The editorial categories are research topics that have guided researchers during the recovery phase and continue to be the impetus behind the Documents Project’s digital archive and the Critical Documents book series. Developed by the project’s Editorial Board, each of the teams analyzed this framework and adapted it to their local contexts in developing their research objectives and work plans during the Recovery Phase. Learn more on the Editorial Framework page.
This essay by Sybil Venegas was the introduction to the catalogue of the 1990 exhibition, Image and Identity,which was curated by him and held at the Laband Art Gallery, Loyola Marymount University in Los Angeles, California. According to Venegas, identity and image have been at the core of Chicano art. She curated this exhibition to explore the ways in which gender, ethnicity, sexuality, and resistance to historical subjugation by both Chicano and Anglo males have influenced Chicana art. Venegas included the work of five Chicana artists who have distinct artistic styles, yet are each involved in the Chicano art movement in Los Angeles: Dolores Guerrero Cruz, Barbara Carrasco, Diane Gamboa, Margaret Garcia, and Laura Aguilar. Venegas’s introduction also includes mini-biographies and a discussion of artwork by each Chicana artist.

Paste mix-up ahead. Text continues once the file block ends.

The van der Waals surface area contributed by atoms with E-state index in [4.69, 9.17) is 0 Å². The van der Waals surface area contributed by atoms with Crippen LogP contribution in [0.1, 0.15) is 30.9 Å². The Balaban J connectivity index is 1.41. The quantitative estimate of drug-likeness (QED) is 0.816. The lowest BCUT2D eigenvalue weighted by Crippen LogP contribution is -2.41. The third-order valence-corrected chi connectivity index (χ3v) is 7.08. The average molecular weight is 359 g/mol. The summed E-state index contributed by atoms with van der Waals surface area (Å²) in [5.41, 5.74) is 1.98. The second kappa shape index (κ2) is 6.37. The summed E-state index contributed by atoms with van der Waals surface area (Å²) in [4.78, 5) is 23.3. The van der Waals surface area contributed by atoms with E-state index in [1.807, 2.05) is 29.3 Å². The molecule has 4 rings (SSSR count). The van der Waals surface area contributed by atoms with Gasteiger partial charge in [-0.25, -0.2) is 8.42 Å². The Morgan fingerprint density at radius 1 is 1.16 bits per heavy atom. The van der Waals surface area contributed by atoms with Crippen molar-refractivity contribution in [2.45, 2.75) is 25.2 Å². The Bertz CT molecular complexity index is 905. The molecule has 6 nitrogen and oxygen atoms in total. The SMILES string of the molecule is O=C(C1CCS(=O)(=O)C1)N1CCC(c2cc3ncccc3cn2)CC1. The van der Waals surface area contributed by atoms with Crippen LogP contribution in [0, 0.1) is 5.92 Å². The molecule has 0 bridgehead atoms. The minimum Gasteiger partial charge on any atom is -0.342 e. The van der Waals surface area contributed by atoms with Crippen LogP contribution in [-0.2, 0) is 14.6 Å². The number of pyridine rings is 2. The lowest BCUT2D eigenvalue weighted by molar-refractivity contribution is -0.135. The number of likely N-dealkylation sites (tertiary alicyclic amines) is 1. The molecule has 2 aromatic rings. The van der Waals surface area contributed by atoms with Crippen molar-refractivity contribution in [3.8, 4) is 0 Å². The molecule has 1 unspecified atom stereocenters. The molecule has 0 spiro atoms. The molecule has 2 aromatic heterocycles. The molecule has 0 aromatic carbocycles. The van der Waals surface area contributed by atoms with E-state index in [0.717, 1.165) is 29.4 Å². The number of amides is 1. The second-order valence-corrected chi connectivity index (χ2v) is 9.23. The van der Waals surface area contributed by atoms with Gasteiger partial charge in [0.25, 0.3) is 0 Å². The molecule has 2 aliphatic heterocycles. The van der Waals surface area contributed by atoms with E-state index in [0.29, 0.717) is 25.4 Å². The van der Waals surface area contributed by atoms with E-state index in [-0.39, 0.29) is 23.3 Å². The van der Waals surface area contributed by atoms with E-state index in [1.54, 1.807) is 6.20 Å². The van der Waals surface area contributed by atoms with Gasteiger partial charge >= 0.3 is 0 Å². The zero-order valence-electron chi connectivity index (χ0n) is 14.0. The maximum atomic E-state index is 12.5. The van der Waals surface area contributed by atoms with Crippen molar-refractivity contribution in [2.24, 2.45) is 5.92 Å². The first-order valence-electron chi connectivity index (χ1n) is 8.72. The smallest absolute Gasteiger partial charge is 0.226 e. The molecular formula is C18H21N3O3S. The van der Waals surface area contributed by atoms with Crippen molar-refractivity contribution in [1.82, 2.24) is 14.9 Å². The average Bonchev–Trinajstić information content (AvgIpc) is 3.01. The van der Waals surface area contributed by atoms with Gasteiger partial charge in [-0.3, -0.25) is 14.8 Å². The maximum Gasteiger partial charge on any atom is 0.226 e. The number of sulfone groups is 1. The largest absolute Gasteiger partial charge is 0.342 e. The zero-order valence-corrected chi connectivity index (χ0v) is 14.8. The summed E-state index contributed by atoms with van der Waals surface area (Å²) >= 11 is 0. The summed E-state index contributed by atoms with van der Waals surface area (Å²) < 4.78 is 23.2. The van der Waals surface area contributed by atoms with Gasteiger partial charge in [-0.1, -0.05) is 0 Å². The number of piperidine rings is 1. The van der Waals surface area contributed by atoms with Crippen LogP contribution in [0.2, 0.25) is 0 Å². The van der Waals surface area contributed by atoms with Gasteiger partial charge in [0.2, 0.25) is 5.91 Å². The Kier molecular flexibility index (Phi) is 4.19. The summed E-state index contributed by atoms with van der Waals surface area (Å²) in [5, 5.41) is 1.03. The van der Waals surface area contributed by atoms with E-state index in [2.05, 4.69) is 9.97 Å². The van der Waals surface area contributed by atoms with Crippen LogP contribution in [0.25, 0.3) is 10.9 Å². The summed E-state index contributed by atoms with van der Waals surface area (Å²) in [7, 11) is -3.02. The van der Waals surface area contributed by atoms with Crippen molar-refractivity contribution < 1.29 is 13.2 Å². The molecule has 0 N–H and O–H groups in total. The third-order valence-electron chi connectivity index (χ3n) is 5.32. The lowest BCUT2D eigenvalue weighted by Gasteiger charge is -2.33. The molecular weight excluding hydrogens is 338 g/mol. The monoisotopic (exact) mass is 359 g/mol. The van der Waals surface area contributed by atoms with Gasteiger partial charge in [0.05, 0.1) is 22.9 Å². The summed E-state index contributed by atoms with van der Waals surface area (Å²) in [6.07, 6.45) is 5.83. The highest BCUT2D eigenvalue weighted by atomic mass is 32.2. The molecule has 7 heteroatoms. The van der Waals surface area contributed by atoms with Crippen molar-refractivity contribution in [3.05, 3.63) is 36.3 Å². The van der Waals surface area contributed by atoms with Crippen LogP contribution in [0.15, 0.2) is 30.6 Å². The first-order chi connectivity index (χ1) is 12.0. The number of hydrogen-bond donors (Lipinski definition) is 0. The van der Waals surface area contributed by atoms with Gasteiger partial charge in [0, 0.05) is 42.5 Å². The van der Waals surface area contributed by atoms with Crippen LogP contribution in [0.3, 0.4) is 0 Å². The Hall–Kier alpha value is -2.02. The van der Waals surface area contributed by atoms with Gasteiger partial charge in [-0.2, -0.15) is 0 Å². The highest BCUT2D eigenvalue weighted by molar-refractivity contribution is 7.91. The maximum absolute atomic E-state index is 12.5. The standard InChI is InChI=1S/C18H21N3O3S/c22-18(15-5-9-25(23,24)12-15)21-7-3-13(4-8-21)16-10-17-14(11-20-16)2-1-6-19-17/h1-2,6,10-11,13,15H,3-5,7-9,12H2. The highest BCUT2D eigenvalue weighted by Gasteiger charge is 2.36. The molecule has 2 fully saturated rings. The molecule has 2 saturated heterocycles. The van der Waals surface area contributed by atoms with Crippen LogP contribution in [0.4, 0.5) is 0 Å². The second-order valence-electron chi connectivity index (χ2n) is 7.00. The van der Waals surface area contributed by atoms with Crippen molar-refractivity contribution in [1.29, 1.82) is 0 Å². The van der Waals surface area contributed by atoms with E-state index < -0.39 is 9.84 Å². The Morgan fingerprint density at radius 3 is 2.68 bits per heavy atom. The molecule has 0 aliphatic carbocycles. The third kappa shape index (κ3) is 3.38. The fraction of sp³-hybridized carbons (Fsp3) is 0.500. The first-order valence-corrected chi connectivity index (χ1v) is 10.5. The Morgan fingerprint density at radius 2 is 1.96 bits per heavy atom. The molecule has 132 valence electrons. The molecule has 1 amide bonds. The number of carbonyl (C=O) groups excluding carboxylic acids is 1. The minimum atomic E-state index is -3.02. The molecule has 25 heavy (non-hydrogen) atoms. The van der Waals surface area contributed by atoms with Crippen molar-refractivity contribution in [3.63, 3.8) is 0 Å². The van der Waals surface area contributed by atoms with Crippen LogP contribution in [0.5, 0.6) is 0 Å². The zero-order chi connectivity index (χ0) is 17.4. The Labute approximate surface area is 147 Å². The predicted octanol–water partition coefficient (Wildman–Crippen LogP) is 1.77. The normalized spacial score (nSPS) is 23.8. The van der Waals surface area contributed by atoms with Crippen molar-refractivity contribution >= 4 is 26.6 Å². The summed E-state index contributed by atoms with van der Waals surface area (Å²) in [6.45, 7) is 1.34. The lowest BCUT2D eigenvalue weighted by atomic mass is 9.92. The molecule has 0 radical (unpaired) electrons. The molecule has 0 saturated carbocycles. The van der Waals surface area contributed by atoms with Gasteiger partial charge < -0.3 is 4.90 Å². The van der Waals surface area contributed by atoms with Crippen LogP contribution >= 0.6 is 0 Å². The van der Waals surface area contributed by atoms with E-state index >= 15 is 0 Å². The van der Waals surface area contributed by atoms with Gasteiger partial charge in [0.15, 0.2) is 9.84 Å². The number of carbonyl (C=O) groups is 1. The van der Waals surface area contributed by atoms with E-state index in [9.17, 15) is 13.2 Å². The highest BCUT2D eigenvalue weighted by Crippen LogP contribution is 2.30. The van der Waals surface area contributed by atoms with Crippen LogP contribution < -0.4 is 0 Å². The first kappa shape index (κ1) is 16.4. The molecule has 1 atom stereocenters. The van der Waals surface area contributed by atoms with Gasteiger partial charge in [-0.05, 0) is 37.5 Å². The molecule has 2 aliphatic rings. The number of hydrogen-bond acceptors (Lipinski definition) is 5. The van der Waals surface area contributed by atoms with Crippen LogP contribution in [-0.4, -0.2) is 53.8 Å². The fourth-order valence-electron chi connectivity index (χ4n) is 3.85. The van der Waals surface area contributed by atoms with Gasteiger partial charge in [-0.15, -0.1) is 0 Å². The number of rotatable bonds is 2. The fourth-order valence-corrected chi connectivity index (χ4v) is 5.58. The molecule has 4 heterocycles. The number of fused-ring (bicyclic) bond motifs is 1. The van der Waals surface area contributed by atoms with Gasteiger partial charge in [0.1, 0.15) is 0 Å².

Sybil Venegas is one the first art historians to historicize Chicana art. In addition, as one of the few Chicanas involved in art history, she was in a unique position to dispel some of the prevalent gender stereotypes and to put Chicana art on an equal scholarly footing as mainstream art. This introductory essay was for an exhibition that served as a complementary exhibition to the historically-based Chicano Art: Resistance and Affirmation (CARA) at UCLA. Focusing on more recent artwork, Venegas crafted an exhibition that allowed the public to view more complex and current pieces by local Chicana artists, some of which were represented with earlier works in the CARA show. As such, the essay becomes a valuable contribution to a more comprehensive understanding of Chicana art in relationship to mainstream art, and also within the context of Chicano art.